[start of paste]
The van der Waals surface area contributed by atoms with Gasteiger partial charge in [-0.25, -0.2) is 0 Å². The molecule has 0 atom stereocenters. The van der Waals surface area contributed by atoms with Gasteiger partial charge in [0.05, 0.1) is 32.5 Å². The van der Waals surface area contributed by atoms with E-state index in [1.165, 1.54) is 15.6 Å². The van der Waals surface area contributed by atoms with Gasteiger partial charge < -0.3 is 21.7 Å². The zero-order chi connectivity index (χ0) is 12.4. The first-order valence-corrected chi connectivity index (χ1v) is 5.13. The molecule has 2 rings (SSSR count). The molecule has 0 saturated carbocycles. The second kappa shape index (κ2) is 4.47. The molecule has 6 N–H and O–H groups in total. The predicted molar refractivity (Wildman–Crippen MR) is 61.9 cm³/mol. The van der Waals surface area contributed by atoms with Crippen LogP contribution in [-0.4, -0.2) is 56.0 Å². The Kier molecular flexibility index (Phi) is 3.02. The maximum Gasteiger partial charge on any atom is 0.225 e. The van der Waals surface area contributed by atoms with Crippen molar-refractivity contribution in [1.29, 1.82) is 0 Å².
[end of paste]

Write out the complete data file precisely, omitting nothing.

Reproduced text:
The van der Waals surface area contributed by atoms with Gasteiger partial charge in [-0.25, -0.2) is 0 Å². The molecule has 0 atom stereocenters. The van der Waals surface area contributed by atoms with Gasteiger partial charge in [0.05, 0.1) is 32.5 Å². The van der Waals surface area contributed by atoms with E-state index in [1.165, 1.54) is 15.6 Å². The van der Waals surface area contributed by atoms with Gasteiger partial charge < -0.3 is 21.7 Å². The zero-order chi connectivity index (χ0) is 12.4. The first-order valence-corrected chi connectivity index (χ1v) is 5.13. The molecule has 2 rings (SSSR count). The molecule has 0 saturated carbocycles. The second kappa shape index (κ2) is 4.47. The molecule has 6 N–H and O–H groups in total. The predicted molar refractivity (Wildman–Crippen MR) is 61.9 cm³/mol. The van der Waals surface area contributed by atoms with Crippen LogP contribution in [-0.4, -0.2) is 56.0 Å². The Kier molecular flexibility index (Phi) is 3.02. The maximum Gasteiger partial charge on any atom is 0.225 e. The van der Waals surface area contributed by atoms with Crippen molar-refractivity contribution in [1.29, 1.82) is 0 Å².